Scientists Reach Out to Comet
A rocket launched from White Sands hoisted a telescope into the sky Monday to give astronomers a look at Hale-Bopp's age, composition and origin
By Rene Romo
Journal Southern Bureau
WHITE SANDS MISSILE RANGE -- As close as Comet Hale-Bopp is to Earth observers, astronomers took an even closer look Monday night with the launch of a telescope-toting rocket.
A two-stage Black Brant rocket launched Monday night was expected to hurl its payload 175 to 240 miles above the Earth's surface, enabling astronomers to collect ultraviolet light that does not penetrate Earth's atmosphere and cannot be collected by ground telescopes.
The mission is expected to provide astronomers with clues about the age, composition and origin of the comet and provide some clues about the formation of the solar system.
"Comets in general are sort of a time machine going back to the beginning of the solar system," said Walter Harris, a University of Wisconsin astronomer in charge of the second of four scientific launches. "As comets go, I don't think we'll find anything better than this one."
Since Comet Hale-Bopp was discovered July 22, 1995, by astronomers in New Mexico and Arizona, astronomers have scrambled to take advantage of its relatively close brush with Earth to collect otherwise inaccessible data.
The series of rocket launches from White Sands Missile Range are designed to view Hale-Bopp as it passes 85 million miles from the sun, a few million miles closer than Earth's average orbit. Hale-Bopp, now trailing a huge hydrogen cloud millions of miles long, passes by Earth about once every 3,000 years.
"Comets like this don't come around so often, so we take advantage while we have the chance, as long as we have the technology," Stephan McCandliss, an astrophysicist with Johns Hopkins University in Baltimore, said Monday as he helped prepare the launch.
Hale-Bopp, the largest comet ever studied by modern astronomers, was discovered on the same night by astronomer Alan Hale of Cloudcroft and Arizona amateur star-gazer Thomas Bopp.
Hale said he has been tickled to know that people around the world have been looking skyward to see a comet named partially after him. "I'm trying to get people to look at this and feel a little more connected to the universe, and generate a little excitement about science and science funding, both of which are in short supply," Hale said.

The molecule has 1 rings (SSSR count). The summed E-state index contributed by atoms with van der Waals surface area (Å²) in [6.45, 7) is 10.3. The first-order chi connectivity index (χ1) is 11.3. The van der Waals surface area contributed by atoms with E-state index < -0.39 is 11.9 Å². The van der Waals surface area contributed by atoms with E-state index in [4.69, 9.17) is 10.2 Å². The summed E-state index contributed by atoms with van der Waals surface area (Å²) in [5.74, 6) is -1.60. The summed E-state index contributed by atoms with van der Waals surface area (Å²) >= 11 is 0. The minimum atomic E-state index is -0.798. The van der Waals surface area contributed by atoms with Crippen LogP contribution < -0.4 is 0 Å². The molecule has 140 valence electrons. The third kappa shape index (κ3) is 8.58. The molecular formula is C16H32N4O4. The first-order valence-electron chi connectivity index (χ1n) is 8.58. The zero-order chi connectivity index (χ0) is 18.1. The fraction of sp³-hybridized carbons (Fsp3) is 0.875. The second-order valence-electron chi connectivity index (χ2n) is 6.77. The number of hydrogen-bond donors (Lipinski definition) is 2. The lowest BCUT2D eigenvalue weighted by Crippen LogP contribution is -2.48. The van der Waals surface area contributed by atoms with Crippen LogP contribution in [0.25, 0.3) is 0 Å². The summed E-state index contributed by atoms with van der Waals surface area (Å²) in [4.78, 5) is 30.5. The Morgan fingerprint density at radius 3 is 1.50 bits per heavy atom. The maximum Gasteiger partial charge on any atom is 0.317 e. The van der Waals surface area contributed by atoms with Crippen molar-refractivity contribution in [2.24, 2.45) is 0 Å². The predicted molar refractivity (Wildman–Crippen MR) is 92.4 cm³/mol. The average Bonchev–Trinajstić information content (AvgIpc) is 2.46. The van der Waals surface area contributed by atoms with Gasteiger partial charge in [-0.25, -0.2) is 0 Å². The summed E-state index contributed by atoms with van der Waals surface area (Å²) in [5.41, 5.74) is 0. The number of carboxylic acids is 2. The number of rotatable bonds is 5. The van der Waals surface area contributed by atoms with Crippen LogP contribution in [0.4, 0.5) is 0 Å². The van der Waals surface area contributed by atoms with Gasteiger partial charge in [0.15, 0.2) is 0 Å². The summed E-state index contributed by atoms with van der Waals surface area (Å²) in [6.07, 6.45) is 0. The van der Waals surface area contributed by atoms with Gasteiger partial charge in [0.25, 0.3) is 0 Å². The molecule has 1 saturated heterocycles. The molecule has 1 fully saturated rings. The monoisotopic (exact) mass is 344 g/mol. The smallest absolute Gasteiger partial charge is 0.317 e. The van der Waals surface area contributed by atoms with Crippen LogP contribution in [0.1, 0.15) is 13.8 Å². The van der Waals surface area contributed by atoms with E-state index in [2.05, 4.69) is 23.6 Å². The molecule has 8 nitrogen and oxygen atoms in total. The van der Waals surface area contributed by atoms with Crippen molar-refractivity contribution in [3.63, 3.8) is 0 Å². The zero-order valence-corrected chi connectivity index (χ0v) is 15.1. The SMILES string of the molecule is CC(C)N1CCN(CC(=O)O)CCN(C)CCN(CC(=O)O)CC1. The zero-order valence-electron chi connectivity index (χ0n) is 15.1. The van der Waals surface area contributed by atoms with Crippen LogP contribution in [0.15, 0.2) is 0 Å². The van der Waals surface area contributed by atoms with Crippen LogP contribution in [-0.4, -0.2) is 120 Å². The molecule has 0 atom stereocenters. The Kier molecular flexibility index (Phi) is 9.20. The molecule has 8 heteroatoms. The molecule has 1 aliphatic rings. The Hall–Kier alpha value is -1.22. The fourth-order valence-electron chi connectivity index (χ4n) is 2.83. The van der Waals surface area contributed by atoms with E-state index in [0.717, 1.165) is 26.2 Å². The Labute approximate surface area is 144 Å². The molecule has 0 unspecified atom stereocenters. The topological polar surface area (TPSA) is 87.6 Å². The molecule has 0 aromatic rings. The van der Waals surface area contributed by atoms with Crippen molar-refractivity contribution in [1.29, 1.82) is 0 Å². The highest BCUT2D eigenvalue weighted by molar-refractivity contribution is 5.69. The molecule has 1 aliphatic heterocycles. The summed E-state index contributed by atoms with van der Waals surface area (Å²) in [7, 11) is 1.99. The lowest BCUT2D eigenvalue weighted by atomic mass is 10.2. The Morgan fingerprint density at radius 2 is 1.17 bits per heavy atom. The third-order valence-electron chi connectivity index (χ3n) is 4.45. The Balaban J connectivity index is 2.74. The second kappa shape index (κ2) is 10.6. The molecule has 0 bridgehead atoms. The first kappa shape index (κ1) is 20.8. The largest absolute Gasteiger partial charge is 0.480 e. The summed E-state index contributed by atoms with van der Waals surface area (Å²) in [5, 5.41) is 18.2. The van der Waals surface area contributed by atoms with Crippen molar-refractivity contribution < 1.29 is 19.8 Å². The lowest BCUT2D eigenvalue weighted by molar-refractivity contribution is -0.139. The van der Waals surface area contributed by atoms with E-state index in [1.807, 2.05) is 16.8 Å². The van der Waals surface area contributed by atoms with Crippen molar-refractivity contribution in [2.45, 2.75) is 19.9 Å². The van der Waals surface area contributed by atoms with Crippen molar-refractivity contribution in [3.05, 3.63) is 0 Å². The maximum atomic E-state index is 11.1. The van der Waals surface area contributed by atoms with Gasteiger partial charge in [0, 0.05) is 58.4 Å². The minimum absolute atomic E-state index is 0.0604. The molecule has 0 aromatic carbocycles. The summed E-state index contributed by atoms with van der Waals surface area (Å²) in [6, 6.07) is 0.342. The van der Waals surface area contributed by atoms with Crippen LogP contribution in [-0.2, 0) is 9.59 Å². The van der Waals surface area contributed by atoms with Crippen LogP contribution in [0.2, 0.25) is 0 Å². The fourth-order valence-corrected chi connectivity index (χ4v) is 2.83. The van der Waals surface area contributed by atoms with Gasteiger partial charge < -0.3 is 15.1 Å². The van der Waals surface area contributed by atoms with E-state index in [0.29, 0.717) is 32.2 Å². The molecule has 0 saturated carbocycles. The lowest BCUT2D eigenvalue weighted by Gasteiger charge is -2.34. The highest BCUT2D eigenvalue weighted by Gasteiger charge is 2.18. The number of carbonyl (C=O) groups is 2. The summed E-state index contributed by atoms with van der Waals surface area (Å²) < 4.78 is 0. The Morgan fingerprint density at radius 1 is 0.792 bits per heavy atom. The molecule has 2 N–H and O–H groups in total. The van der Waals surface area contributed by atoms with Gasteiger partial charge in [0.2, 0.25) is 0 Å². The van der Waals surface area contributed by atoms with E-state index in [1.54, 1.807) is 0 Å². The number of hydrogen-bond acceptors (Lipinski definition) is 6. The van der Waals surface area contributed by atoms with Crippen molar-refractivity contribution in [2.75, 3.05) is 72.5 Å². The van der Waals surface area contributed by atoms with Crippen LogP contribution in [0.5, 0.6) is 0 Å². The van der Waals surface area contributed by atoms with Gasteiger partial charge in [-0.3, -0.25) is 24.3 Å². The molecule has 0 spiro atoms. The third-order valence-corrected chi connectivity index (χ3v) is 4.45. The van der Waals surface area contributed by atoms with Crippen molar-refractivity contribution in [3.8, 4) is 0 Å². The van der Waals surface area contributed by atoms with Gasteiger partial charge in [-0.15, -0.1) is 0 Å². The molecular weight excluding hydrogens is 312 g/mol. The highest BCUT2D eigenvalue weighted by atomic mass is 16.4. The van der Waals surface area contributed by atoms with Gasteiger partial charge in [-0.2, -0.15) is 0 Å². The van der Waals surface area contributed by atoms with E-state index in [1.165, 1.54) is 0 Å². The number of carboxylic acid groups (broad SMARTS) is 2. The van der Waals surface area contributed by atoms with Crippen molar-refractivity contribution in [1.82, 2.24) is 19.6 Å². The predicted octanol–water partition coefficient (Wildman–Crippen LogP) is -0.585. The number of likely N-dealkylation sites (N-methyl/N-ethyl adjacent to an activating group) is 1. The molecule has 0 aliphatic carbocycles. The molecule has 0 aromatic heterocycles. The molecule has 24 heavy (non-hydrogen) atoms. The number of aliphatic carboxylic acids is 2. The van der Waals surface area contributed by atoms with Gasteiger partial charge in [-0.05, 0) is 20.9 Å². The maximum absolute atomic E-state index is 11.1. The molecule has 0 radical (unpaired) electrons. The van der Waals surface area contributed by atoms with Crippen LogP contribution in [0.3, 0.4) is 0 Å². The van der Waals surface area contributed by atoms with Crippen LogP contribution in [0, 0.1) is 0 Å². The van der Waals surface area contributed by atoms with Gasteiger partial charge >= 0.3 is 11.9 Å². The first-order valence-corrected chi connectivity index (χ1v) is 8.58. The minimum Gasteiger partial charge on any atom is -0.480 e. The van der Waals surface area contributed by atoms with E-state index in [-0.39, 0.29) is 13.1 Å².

James Green, a professor in the University of Colorado's astrophysics department, said Monday's mission went off perfectly. He said a report of the results would available in about two months.
"The payload operated perfectly," Green said. "We got excellent data. The comet was brighter than expected, so we got even better data than expected."
The final two observation missions at White Sands Missile Range are scheduled for March 29 and April 5, and have been organized, respectively, by the Southwest Research Institute of San Antonio and Johns Hopkins University. A second launch is scheduled for tonight from White Sands.
In Monday night's 8:15 p.m. launch east of the Organ Mountains, the 57-foot long rocket blasted into the New Mexico sky at a top speed of about 1.5 miles a second, NASA launch project manager Frank Lau said.
At the far reaches of its parabolic flight path, a telescope near the rocket's nose cone was trained on Hale-Bopp by ground crews in an attempt to detect the presence of the telltale chemical elements argon and neon, which have never before been detected in comets. The data was radioed instantaneously back to ground crews at the missile range.
Data collection in the roughly $1 million mission lasted about five minutes before the payload fell back to Earth, slowed by a parachute.

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